5 Tips for House Hunting Next Year

6 Jan

 

For Rent Sign

This is a guest post by Liz Nelson from WhiteFence.com. She is a freelance writer and blogger from Houston. Questions and comments can be sent to: liznelson17 @ gmail.com.

It’s never too early to start looking for a place to live. This tip is extremely beneficial to college students looking to live off-campus. The last thing you want to do is try to manage getting an education at the same time that you’re looking for somewhere to sleep. You need a place you can be comfortable, but doesn’t require a great deal of maintenance. How do you find a practical place to live for your immediate future?

1. Price Range – Going to college is not only expensive after you graduate and begin paying off student loans, but the immediate needs while you’re in school can be draining on your wallet as well. You need to find a home that is affordable once these expenses begin to accumulate. Many will find solace in living with roommates in order to diminish monthly bills to live a bit less stressed.

2. Location – Ideally, you want a place to live near the college you’re attending. Walking distance can save you a lot of money in travel expenses, such as gas or bus fare. Many landlords will have homes near colleges specifically tailored towards students. Of these, many are based on a month-to-month lease allowing you to vacate the property without fees for breaking the contract.

Night Traffic GIF3. Commuting – If you don’t have a choice but to live outside of the immediate vicinity of the college, at least focus on living near a bus stop or other form of public transportation. Driving your own car back and forth can cost you money, money that could be put to good used towards other expenses like food, rent, or other bills. Carpooling can be ideal if you live near other students where chipping in for gas is less expensive than driving yourself.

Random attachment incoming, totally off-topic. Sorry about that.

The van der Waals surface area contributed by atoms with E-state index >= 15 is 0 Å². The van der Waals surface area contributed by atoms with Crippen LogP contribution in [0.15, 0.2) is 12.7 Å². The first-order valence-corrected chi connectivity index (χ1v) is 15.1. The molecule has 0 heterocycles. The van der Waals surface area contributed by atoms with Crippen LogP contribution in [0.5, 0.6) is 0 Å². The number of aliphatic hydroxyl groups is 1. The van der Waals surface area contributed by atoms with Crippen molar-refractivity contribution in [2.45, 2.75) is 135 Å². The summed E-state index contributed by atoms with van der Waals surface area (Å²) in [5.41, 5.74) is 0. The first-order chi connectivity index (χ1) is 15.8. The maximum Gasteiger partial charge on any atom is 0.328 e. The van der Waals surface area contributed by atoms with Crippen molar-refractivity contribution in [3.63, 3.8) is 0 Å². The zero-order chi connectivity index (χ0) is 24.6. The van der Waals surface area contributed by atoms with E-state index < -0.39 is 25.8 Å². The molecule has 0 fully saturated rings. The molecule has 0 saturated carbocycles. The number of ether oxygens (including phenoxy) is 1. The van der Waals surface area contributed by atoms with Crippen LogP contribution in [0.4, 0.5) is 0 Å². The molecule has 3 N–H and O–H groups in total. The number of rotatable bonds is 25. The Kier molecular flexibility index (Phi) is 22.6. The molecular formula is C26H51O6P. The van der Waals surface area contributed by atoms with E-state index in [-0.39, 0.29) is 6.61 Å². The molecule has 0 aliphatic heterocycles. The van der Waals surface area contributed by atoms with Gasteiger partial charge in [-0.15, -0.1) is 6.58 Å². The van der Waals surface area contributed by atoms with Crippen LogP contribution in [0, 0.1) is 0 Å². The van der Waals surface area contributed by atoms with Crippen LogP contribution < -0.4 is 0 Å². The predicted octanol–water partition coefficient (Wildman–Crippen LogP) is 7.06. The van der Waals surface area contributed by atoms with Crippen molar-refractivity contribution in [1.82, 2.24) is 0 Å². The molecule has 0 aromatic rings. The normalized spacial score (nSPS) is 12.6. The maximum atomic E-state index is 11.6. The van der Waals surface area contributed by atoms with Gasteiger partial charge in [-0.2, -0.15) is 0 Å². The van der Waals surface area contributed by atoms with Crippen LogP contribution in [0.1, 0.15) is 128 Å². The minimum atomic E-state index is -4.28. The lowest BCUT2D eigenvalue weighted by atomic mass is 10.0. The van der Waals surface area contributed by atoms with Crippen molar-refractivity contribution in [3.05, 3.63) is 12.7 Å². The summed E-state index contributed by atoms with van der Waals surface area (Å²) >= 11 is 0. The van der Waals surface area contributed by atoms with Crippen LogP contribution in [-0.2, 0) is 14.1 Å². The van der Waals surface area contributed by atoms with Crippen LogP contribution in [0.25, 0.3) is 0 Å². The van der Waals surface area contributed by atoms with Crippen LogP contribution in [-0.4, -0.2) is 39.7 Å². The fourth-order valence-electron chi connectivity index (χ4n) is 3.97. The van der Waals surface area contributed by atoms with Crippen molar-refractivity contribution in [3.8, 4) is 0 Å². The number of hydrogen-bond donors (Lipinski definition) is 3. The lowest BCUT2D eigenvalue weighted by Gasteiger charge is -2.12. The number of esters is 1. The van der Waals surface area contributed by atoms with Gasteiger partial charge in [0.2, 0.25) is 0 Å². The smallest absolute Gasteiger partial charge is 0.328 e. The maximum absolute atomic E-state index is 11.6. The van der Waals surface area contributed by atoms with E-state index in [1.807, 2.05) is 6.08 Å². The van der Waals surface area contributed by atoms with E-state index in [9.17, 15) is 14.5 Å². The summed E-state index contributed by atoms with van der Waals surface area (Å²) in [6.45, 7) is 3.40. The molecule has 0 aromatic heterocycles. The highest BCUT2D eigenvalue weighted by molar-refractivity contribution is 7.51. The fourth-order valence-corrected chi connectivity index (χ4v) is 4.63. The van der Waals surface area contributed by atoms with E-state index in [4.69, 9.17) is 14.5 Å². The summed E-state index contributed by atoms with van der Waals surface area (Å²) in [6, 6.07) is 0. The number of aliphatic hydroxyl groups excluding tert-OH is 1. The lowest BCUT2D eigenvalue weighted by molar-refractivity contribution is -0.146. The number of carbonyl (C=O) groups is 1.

4. Settling In – To make the transition into college easier, being settled into your apartment/house can make you feel relaxed and ready to take on the semester. Having your place organized and properly prepared for getting stuff done can be a great relief when returning from school or work. Not having to worry about your house’s needs can greatly reduce your stress and help you be more productive. This is also ideal as many students procrastinate to find a place to live at the last-minute causing housing to be snatched up fairly quickly the closer it gets to the start of the semester.

5. Being Realistic – There may be some sacrifices you will have to make in order to live Castle by H. Raabcomfortably in a new place. Whether this is finding roommates, reduced Internet speeds and other comforts, less time going out, or anything else that can exhaust your funds, you need to be realistic about what you’re going to be able to afford. Keep in mind that this is only a temporary living arrangement as you just need something that is functional for your college lifestyle. Once you’ve graduated, there is nothing to say you can’t find something that is more to your liking when you have more money to spend on housing.

Being prepared for future expenses can help keep you from suffering from credit problems. By getting as much done as you can now, you can attend school without the additional strains that a house/apartment can cause. Procrastinate less and find housing before you are left to settle for less-than-ideal situations or locations in order to put a roof over your head.

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